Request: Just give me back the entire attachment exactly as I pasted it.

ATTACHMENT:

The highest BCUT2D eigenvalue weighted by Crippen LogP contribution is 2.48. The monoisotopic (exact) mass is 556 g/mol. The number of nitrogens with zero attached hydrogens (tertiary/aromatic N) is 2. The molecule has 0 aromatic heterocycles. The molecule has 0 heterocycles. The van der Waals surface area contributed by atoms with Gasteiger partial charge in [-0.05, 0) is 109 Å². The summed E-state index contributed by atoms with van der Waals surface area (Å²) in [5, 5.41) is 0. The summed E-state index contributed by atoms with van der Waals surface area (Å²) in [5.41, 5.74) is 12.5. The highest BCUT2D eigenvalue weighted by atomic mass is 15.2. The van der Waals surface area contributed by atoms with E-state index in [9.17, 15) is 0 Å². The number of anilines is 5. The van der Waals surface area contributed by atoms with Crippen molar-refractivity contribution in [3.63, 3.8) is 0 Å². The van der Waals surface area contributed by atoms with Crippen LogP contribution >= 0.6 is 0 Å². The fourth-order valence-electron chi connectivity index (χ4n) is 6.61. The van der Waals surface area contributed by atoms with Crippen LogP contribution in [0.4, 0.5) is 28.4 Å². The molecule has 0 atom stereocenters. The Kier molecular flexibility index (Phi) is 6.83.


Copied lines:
The highest BCUT2D eigenvalue weighted by Crippen LogP contribution is 2.48. The monoisotopic (exact) mass is 556 g/mol. The number of nitrogens with zero attached hydrogens (tertiary/aromatic N) is 2. The molecule has 0 aromatic heterocycles. The molecule has 0 heterocycles. The van der Waals surface area contributed by atoms with Gasteiger partial charge in [-0.05, 0) is 109 Å². The summed E-state index contributed by atoms with van der Waals surface area (Å²) in [5, 5.41) is 0. The summed E-state index contributed by atoms with van der Waals surface area (Å²) in [5.41, 5.74) is 12.5. The highest BCUT2D eigenvalue weighted by atomic mass is 15.2. The van der Waals surface area contributed by atoms with E-state index in [9.17, 15) is 0 Å². The number of anilines is 5. The van der Waals surface area contributed by atoms with Crippen molar-refractivity contribution in [3.63, 3.8) is 0 Å². The van der Waals surface area contributed by atoms with Crippen LogP contribution >= 0.6 is 0 Å². The fourth-order valence-electron chi connectivity index (χ4n) is 6.61. The van der Waals surface area contributed by atoms with Crippen LogP contribution in [0.4, 0.5) is 28.4 Å². The molecule has 0 atom stereocenters. The Kier molecular flexibility index (Phi) is 6.83.